*******42********** Fire Blight (Erwinia amylovora)-Hort Answers - University of Illinois Extension
University of Illinois Extension

University of Illinois Extension

Hort Answers

Bacterial Disease

Fire Blight
Erwinia amylovora

 
Frequency
4 (1 = rare 5 = annual)
 
Severity
4 (1 = very little damage 5 = plants killed)
 
Hosts
The fire blight pathogen, Erwinia amylovora, only attacks plants in the rose family. More than 130 species in 40 genera world wide are susceptible. In the Midwest, some of the most susceptible plants are: apple, crabapple, pear, mountain ash and cotoneaster.

 
Plants Affected
 
Symptoms
Major symptoms are blossom blight, fruit blight, shoot blight, and canker. On pear, the killed twigs/branches are black-looking while the killed tissue on other rose family plants will be brown to chocolate brown in color. Often, but not always, the tip of the twig/branch curls back on itself thus forming a "shepherds crook" appearance. First symptoms usually start with the blossom appearing water soaked then drooping and browning. The disease continues growing down through the twig, killing as it moves systemically. Under the favorable weather conditions, the entire above-ground portions of the plant can be killed by the bacterium. Cankers form at the base of the dead areas on the woody plant tissue. Bacterial ooze may leak from cracks along canker margins or through lenticils (pores in the bark).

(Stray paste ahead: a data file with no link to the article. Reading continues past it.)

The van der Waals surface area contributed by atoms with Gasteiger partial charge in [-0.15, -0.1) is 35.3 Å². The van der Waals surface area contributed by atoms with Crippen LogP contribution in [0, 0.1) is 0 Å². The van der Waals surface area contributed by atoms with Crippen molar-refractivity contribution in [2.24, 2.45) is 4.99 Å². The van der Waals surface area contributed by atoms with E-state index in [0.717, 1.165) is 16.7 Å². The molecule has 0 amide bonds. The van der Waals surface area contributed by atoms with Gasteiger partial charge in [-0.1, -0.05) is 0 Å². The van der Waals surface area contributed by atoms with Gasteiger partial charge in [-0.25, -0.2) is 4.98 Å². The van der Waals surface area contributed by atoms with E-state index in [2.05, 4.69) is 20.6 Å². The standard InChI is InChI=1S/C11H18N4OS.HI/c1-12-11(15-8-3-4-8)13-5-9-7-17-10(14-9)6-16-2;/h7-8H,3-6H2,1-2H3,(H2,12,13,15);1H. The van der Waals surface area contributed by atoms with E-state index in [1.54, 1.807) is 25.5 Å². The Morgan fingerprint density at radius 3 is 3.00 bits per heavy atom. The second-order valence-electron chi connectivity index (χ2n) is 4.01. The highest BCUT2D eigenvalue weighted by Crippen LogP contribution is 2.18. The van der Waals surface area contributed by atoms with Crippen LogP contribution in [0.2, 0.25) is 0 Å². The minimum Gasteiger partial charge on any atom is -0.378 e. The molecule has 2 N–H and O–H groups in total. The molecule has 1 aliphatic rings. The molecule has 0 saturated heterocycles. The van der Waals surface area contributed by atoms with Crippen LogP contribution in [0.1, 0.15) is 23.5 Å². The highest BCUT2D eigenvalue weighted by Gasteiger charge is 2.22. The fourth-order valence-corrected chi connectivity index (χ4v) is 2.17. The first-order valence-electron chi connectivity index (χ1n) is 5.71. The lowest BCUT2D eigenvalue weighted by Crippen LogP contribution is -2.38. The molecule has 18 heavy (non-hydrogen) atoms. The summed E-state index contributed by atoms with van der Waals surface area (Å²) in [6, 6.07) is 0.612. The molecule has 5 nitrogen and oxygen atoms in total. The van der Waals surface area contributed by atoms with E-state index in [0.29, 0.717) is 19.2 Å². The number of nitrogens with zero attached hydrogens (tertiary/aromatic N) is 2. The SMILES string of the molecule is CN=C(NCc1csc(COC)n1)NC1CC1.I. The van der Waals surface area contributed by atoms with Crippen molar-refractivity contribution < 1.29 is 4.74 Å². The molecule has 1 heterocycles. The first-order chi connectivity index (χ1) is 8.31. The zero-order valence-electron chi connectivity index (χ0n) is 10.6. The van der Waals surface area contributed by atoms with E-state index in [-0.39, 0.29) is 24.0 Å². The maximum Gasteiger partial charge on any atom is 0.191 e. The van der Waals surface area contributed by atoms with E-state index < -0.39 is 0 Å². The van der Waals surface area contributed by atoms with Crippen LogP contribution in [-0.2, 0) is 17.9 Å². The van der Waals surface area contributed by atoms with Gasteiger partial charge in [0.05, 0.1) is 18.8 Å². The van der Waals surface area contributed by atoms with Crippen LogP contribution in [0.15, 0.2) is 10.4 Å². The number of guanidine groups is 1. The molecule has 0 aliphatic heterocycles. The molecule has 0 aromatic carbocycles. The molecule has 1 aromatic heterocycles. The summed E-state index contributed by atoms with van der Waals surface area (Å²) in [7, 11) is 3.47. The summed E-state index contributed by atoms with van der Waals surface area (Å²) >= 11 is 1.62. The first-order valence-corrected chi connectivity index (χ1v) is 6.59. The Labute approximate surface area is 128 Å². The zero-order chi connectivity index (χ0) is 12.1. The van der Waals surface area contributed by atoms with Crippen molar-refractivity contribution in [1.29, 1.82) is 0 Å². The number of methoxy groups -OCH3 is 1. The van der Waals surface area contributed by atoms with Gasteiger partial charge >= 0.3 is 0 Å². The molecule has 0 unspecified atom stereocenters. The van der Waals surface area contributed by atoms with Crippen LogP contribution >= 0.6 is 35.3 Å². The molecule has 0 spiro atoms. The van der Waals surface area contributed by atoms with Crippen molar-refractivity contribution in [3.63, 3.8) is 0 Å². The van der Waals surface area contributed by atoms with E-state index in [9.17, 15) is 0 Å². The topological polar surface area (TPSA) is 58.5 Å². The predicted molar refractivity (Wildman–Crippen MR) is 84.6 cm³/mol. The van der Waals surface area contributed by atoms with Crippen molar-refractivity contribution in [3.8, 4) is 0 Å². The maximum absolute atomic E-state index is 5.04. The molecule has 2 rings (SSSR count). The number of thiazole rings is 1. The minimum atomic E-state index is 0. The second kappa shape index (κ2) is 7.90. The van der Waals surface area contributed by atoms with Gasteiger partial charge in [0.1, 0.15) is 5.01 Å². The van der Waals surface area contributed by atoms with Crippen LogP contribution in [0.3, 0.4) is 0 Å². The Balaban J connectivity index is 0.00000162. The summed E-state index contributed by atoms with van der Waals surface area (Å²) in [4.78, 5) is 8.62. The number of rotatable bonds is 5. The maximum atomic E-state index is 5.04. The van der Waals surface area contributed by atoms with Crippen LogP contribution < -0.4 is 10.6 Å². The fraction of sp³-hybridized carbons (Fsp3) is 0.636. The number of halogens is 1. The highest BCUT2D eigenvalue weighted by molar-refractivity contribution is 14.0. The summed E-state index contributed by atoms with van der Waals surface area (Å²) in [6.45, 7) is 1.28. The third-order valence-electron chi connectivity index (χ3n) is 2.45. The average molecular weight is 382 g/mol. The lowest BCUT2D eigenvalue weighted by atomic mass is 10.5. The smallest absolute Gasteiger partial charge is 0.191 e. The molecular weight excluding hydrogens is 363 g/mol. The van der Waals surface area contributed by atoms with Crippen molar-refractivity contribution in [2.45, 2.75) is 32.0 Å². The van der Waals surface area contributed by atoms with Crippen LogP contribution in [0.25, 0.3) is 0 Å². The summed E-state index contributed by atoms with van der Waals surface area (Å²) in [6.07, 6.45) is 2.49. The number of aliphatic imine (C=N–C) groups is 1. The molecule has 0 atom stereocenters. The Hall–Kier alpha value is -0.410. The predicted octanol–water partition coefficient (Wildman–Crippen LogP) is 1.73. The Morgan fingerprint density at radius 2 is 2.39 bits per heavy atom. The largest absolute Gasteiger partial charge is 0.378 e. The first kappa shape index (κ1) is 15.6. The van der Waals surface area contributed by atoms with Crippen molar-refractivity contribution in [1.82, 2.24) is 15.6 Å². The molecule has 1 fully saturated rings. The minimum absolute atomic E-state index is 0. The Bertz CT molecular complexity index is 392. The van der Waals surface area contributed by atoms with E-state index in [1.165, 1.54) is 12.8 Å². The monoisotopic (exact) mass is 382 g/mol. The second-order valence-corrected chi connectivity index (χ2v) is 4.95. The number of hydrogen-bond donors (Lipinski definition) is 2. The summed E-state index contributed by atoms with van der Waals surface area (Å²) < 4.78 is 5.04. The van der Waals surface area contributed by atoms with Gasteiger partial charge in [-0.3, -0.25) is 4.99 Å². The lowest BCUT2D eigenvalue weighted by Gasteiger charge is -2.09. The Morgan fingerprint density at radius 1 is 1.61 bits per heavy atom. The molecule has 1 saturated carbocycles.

Life Cycle
The bacterium overwinters along margins of the canker. In the spring when conditions are warm (65-86 F) and wet, the bacteria multiply and ooze out the cankers. Insects, especially flies and bees, are attracted to the ooze and spread the bacteria onto flowers and other tissues. The ooze may also be spread by splashing rain and wind. Besides being carried to flower blossoms by the polinators, the bacterium can enter through wounds and natural openings into leaves and bark.

 
Management

Over-stimulated rosaceous plants (due to heavy pruning and/or high nitrogen rates) are at high risk for fire blight infections. In an infected planting, and while trees are dormant, remove all cankered wood, pruning 6 to 12inches below the last visible sign of the canker (avoid leaving a stump, remove the affected branch all the way to the trunk or nearest side branch that is at least 6 inches below the canker). Canker removal will eliminate a large part of the primary inoculum for the following year. Pruners do not need to be disinfected between cuts unless pruning is done during the growing season. If pruning is done during the growing season, 6-12 inches of healthy tissue should be removed along with the cankered areas. All prunig during the growing season must be carried out in hot & dry conditions.

Because young, succulent shoots are very susceptible to infection, avoid using high rates of nitrogen fertilizer, which promotes rapid shoot elongation. It is best to use a balanced fertilizer and to consider split applications of nitrogen (half before growth starts and half after petal fall). Copper compounds and antibiotics are available to help manage this disease in commercial settings such as nurseries and orchards. Copper compounds may be sprayed during green tip to prevent bark and bud colonization, while antibiotics are used during bloom to protect flowers. When establishing new plantings of rosaceous plants, look for resistance to fire blight as the most effective disease-control practice.

 
Related Resources
Home, Yard & Garden Pest Guide
Illinois Commercial Landscape and Turfgrass Pest Management Handbook
U of IL - Distance Diagnosis through Digital Imaging
U of IL - Plant Clinic